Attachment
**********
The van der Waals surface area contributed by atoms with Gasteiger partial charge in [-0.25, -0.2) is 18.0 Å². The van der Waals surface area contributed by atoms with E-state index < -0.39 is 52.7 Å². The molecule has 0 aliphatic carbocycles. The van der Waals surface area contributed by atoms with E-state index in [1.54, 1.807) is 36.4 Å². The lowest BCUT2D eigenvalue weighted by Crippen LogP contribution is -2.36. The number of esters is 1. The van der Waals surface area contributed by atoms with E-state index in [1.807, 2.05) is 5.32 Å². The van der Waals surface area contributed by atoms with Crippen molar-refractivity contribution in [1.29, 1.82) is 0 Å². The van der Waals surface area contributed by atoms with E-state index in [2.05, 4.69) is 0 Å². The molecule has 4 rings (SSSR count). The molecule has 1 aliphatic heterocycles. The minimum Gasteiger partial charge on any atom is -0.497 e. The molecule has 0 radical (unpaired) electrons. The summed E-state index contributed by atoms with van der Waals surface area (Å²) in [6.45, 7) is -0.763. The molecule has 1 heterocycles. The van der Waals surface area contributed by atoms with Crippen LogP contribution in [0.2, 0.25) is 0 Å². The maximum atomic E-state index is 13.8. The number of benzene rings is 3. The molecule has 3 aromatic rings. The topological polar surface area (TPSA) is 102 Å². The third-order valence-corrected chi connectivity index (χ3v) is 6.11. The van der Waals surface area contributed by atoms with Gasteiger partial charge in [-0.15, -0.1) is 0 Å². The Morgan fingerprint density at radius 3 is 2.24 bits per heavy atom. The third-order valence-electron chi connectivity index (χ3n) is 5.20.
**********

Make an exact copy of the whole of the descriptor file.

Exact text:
The van der Waals surface area contributed by atoms with Gasteiger partial charge in [-0.25, -0.2) is 18.0 Å². The van der Waals surface area contributed by atoms with E-state index < -0.39 is 52.7 Å². The molecule has 0 aliphatic carbocycles. The van der Waals surface area contributed by atoms with E-state index in [1.54, 1.807) is 36.4 Å². The lowest BCUT2D eigenvalue weighted by Crippen LogP contribution is -2.36. The number of esters is 1. The van der Waals surface area contributed by atoms with E-state index in [1.807, 2.05) is 5.32 Å². The van der Waals surface area contributed by atoms with Crippen molar-refractivity contribution in [1.29, 1.82) is 0 Å². The van der Waals surface area contributed by atoms with E-state index in [2.05, 4.69) is 0 Å². The molecule has 4 rings (SSSR count). The molecule has 1 aliphatic heterocycles. The minimum Gasteiger partial charge on any atom is -0.497 e. The molecule has 0 radical (unpaired) electrons. The summed E-state index contributed by atoms with van der Waals surface area (Å²) in [6.45, 7) is -0.763. The molecule has 1 heterocycles. The van der Waals surface area contributed by atoms with Crippen LogP contribution in [0.2, 0.25) is 0 Å². The maximum atomic E-state index is 13.8. The number of benzene rings is 3. The molecule has 3 aromatic rings. The topological polar surface area (TPSA) is 102 Å². The third-order valence-corrected chi connectivity index (χ3v) is 6.11. The van der Waals surface area contributed by atoms with Gasteiger partial charge in [-0.15, -0.1) is 0 Å². The Morgan fingerprint density at radius 3 is 2.24 bits per heavy atom. The third-order valence-electron chi connectivity index (χ3n) is 5.20.